Can I find out if the other side is calling witnesses? Will I have to tell who my witnesses will be?
As part of the discovery process, the parties can usually ask each other to identify any witnesses who saw incidents that occurred or who have other relevant information. The parties might also have to disclose if they plan to use any witnesses during the trial, both expert witnesses and non-expert witnesses who are often referred to as “lay witnesses” or “fact witnesses.” Depending on the type of court case, the parties might automatically have to exchange witness lists before trial. In other cases, you will have to request a witness list during discovery.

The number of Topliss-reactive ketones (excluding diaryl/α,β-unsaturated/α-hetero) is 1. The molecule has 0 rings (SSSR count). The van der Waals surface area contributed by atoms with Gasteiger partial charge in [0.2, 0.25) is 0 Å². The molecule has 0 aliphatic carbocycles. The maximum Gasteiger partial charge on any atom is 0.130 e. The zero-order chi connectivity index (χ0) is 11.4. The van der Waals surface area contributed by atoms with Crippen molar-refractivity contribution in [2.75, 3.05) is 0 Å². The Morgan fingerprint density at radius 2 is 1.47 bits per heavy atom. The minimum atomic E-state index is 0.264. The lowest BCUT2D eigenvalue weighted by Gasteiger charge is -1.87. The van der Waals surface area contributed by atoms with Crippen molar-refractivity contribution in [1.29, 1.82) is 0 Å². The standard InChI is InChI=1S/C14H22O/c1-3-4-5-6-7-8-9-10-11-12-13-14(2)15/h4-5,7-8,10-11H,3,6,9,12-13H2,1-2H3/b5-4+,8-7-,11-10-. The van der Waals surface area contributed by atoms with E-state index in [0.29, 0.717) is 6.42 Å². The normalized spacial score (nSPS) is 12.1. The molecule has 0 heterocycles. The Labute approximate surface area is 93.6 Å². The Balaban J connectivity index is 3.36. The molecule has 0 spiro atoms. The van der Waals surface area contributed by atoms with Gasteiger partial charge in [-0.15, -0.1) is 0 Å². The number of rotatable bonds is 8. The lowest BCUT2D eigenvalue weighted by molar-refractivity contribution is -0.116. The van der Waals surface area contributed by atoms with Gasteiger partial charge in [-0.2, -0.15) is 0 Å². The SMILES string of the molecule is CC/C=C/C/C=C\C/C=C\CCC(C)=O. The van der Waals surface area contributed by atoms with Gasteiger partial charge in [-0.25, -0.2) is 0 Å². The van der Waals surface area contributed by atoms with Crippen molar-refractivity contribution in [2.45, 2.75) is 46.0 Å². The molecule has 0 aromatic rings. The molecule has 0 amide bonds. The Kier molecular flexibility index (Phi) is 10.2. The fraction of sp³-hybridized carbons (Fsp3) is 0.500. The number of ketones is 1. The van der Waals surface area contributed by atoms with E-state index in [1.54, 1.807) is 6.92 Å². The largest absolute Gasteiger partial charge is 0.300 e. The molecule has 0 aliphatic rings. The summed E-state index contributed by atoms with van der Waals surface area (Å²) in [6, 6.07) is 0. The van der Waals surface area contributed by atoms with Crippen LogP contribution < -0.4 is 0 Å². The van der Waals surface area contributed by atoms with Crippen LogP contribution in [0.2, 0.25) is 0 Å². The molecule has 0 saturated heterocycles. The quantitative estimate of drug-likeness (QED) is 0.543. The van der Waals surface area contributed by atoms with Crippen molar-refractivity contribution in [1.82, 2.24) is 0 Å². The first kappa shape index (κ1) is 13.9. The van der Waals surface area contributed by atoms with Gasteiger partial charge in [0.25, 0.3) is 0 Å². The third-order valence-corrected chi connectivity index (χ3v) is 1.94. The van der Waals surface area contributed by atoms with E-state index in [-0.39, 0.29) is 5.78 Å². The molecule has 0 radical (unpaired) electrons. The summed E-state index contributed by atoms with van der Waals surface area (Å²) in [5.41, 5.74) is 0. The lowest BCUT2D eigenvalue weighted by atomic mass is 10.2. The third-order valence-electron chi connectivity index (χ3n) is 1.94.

If you have to formally request a witness list, you would usually do this in writing as part of your discovery demands. In addition to requesting the names of the witnesses, you may be able to ask for a brief description of what they will testify to. Once you have the other side’s witness list, you can decide whether to ask for depositions from any of the witnesses. You can contact witnesses the other side identifies, and the other side is allowed to talk to your witnesses. However, you cannot threaten witnesses, intimidate them, or suggest answers. If you do plan to contact the other party’s witnesses, you should be careful about contacting the witnesses outside of an official setting because you could be accused of tampering with the witnesses.